Monday, October 31, 2011

Knitted baby Ugg type boots

There are several lovely patterns on Ravelry for knitted baby bootees that look like Ugg boots.  I used one of them and adapted it a bit to make these for Mia who is just about 5 months old.  I think they turned out to be quite cute!  Very easy to knit and I knitted in the contrast to save having to embroider it on at the end.  I made another pair on slightly larger needles which fit Emily who is now 15 months old.
A good evening's work! 

Tuesday, October 25, 2011

Knitted tee-shirt rug with fringe

I needed a new rug for the hallway and inspired by knitted tee versions I had seen on the web decided to have a go.  I sort of made it up as I went along, but these are the basic instructions with quantities:
I took a chance on quantities and bought 75cm of cream jersey tee-shirt type fabric, 50cm of dark rose (115cm wide) and the largest size green tee-shirt I could find.  It all came from the North Laines, Brighton UK, the fabric from the two shops there selling from rolls at a total cost of about £10, and the tee-shirt from the cheap shop selling them on rails at £2.
Of course you should really use old tee-shirts but I didn’t have the quantity or colours I wanted.
I cut the fabric into strips about one cm wide, by laying it out flat, rounding the corners slightly, then just cutting round the edges in a spiral to make one length which was wound into balls, the same with the tee. There are various methods on-line on how to cut a tee into strips, but just making the main part flat and cutting like this worked for me.  The cream I cut as I went along, as I also cut some into a very narrow 3-4mm width.  I used this with some of the solid colour stripes to ‘bleed’ one colour into the next.
The needles were size 15mm.
I cast on 45 stitches.
Stocking stitch 4 rows in cream, then 2 rows in green + the narrow cream, 2 rows green, 2 rows green + the narrow cream.
Stocking stitch 4 rows in cream, then 2 rows rose + the narrow cream, 2 rows rose, 2 rows rose + the narrow cream.
Continue in this way, you get the idea, finishing with 4 rows cream.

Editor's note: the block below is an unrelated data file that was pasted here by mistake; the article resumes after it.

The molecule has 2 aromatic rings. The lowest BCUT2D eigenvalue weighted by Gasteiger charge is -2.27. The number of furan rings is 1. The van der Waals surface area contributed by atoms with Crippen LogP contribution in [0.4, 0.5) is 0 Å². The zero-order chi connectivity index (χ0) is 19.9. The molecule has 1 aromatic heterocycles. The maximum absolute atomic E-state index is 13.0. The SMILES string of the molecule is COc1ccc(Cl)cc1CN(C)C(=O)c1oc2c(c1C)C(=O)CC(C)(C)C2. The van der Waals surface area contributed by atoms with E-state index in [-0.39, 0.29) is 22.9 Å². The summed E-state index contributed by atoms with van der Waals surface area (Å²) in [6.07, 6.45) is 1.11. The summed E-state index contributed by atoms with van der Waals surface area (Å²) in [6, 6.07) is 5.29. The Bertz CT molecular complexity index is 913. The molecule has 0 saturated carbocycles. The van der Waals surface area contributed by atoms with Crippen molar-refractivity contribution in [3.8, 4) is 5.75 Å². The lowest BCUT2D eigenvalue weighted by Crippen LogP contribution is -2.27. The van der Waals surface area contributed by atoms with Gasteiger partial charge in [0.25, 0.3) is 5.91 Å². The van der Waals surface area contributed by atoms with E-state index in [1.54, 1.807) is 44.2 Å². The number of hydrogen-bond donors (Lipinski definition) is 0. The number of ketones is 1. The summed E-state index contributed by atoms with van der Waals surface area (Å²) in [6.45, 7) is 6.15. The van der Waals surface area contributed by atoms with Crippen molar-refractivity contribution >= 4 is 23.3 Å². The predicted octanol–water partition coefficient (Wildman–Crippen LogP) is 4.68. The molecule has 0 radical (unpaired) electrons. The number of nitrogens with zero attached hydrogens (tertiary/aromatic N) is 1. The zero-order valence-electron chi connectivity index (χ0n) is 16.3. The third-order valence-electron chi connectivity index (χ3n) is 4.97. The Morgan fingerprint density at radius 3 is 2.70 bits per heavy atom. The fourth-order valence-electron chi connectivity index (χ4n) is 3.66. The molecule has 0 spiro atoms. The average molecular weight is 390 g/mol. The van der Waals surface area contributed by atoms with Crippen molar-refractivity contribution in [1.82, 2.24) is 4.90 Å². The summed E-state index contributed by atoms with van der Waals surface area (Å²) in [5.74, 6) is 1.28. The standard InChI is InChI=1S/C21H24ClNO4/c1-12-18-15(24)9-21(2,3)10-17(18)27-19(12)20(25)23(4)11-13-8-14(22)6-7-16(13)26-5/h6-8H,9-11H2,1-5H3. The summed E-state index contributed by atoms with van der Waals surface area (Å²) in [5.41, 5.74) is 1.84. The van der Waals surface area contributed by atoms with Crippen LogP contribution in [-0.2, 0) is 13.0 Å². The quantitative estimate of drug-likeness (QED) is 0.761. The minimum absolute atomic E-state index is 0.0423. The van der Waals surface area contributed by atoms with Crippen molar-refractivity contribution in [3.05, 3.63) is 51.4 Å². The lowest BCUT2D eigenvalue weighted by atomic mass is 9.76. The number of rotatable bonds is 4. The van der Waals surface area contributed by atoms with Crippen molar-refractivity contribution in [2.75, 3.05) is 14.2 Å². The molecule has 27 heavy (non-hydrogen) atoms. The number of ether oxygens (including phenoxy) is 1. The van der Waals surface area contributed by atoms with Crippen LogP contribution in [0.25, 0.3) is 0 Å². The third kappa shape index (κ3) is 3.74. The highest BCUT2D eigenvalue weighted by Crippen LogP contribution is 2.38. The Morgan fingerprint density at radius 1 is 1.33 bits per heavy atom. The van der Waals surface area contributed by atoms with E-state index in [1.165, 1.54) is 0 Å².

I didn’t bother sewing together any joins, just knotted and pushed through to the wrong side.
I intended to make a garter stitch border with mitred edges but wasn’t sure if I would have enough rose, so just crocheted around the edge (one row double crochet cream, two rows double crochet rose) until I ran out.
I cut the remaining rose into pieces to make the fringe, just enough if rather sparse!
The finished size was 72 x 75cm without the fringe.
I backed it with a piece of cream fabric and also sewed on some non-slip backing from the £1 shop.
Quite pleased with the result and really enjoyed making it.

Saturday, October 15, 2011

12th scale dolls house heirloom blanket

This week I have been tweaking one of my favourite (and most popular designs) to knit it in a finer one ply yarn.  I had to make the panels a bit bigger and adjust the stitch counts so that it fitter together properly.  I am pleased with the finished result though, the thinner yarn (it was previously 2 ply) looks much more in scale and drapes beautifully on a dolls house bed.  Well worth the effort.
The bed in the photograph is 5" x 6" in size.

Sunday, October 09, 2011

The easiest pasta recipe in the world

While I leave the main vegetable growing to him outdoors on the allotment, my job is to grow the tomatoes in the greenhouse at home.  He usually grows Moneymaker outdoors, but due to disaster with blight spreading across the allotment over the last few years I think next year I will have to find space in the garden for a few plants.  But I reserve the greenhouse for my favourite variety Sungold.  This is a small orange cherry tomato with an intense sweet flavour that is simply delicious.  I am just coming to the end of the summer glut.  I wash and bag them as they are and freeze them loosely so that they can just be tipped out of bags for cooking.  This is my favourite pasta recipe to use with the fresh or the frozen tomatoes.